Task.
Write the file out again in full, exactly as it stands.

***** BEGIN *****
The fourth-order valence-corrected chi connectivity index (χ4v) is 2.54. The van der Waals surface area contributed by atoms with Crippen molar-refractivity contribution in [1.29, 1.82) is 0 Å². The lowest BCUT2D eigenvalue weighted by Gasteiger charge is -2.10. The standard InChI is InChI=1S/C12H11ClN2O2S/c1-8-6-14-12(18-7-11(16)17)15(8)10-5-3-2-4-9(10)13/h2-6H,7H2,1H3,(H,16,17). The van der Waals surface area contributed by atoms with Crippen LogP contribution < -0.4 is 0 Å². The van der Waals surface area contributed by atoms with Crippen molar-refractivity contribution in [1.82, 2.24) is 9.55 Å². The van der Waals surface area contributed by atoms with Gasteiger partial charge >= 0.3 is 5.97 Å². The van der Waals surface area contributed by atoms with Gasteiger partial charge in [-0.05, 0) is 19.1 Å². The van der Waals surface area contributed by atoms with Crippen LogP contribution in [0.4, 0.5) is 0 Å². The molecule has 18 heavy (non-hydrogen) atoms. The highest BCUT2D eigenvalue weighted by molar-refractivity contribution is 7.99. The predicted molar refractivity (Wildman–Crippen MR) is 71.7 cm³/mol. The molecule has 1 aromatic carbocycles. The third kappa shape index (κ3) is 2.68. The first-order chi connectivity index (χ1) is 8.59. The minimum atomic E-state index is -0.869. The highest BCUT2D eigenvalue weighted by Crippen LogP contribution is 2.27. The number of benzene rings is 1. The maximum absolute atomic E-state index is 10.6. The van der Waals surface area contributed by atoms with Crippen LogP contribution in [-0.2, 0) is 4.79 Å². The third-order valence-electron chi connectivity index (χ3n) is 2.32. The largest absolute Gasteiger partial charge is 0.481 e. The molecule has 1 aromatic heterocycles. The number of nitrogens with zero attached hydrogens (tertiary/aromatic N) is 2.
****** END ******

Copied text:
The fourth-order valence-corrected chi connectivity index (χ4v) is 2.54. The van der Waals surface area contributed by atoms with Crippen molar-refractivity contribution in [1.29, 1.82) is 0 Å². The lowest BCUT2D eigenvalue weighted by Gasteiger charge is -2.10. The standard InChI is InChI=1S/C12H11ClN2O2S/c1-8-6-14-12(18-7-11(16)17)15(8)10-5-3-2-4-9(10)13/h2-6H,7H2,1H3,(H,16,17). The van der Waals surface area contributed by atoms with Crippen LogP contribution < -0.4 is 0 Å². The van der Waals surface area contributed by atoms with Crippen molar-refractivity contribution in [1.82, 2.24) is 9.55 Å². The van der Waals surface area contributed by atoms with Gasteiger partial charge >= 0.3 is 5.97 Å². The van der Waals surface area contributed by atoms with Gasteiger partial charge in [-0.05, 0) is 19.1 Å². The van der Waals surface area contributed by atoms with Crippen LogP contribution in [0.4, 0.5) is 0 Å². The molecule has 18 heavy (non-hydrogen) atoms. The highest BCUT2D eigenvalue weighted by molar-refractivity contribution is 7.99. The predicted molar refractivity (Wildman–Crippen MR) is 71.7 cm³/mol. The molecule has 1 aromatic carbocycles. The third kappa shape index (κ3) is 2.68. The first-order chi connectivity index (χ1) is 8.59. The minimum atomic E-state index is -0.869. The highest BCUT2D eigenvalue weighted by Crippen LogP contribution is 2.27. The number of benzene rings is 1. The maximum absolute atomic E-state index is 10.6. The van der Waals surface area contributed by atoms with Crippen LogP contribution in [-0.2, 0) is 4.79 Å². The third-order valence-electron chi connectivity index (χ3n) is 2.32. The largest absolute Gasteiger partial charge is 0.481 e. The molecule has 1 aromatic heterocycles. The number of nitrogens with zero attached hydrogens (tertiary/aromatic N) is 2.